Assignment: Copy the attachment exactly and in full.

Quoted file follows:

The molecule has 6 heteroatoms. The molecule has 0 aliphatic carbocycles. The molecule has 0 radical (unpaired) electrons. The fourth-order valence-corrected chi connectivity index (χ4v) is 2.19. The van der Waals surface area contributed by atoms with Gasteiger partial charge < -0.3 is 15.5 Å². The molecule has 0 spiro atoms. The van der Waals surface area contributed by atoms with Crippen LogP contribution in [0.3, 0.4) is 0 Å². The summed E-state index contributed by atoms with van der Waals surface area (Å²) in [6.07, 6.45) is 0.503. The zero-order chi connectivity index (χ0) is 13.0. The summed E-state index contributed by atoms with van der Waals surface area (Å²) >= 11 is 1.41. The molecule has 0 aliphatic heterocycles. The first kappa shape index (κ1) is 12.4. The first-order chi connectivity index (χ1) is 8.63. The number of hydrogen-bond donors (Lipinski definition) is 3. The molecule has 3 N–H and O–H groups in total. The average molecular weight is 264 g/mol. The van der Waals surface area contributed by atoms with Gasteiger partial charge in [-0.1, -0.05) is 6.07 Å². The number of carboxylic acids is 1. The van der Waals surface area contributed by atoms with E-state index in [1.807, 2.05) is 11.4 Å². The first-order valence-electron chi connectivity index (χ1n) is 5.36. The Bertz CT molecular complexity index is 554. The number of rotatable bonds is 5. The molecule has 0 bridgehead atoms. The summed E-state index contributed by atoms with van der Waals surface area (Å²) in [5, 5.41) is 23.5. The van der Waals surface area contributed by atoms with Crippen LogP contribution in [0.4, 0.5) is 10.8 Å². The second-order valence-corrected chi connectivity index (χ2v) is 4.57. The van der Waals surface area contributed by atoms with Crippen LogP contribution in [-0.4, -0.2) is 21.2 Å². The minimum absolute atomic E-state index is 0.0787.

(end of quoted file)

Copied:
The molecule has 6 heteroatoms. The molecule has 0 aliphatic carbocycles. The molecule has 0 radical (unpaired) electrons. The fourth-order valence-corrected chi connectivity index (χ4v) is 2.19. The van der Waals surface area contributed by atoms with Gasteiger partial charge < -0.3 is 15.5 Å². The molecule has 0 spiro atoms. The van der Waals surface area contributed by atoms with Crippen LogP contribution in [0.3, 0.4) is 0 Å². The summed E-state index contributed by atoms with van der Waals surface area (Å²) in [6.07, 6.45) is 0.503. The zero-order chi connectivity index (χ0) is 13.0. The summed E-state index contributed by atoms with van der Waals surface area (Å²) >= 11 is 1.41. The molecule has 0 aliphatic heterocycles. The first kappa shape index (κ1) is 12.4. The first-order chi connectivity index (χ1) is 8.63. The number of hydrogen-bond donors (Lipinski definition) is 3. The molecule has 3 N–H and O–H groups in total. The average molecular weight is 264 g/mol. The van der Waals surface area contributed by atoms with Gasteiger partial charge in [-0.1, -0.05) is 6.07 Å². The number of carboxylic acids is 1. The van der Waals surface area contributed by atoms with E-state index in [1.807, 2.05) is 11.4 Å². The first-order valence-electron chi connectivity index (χ1n) is 5.36. The Bertz CT molecular complexity index is 554. The number of rotatable bonds is 5. The molecule has 0 bridgehead atoms. The summed E-state index contributed by atoms with van der Waals surface area (Å²) in [5, 5.41) is 23.5. The van der Waals surface area contributed by atoms with Crippen LogP contribution in [0.4, 0.5) is 10.8 Å². The second-order valence-corrected chi connectivity index (χ2v) is 4.57. The van der Waals surface area contributed by atoms with Crippen LogP contribution in [-0.4, -0.2) is 21.2 Å². The minimum absolute atomic E-state index is 0.0787.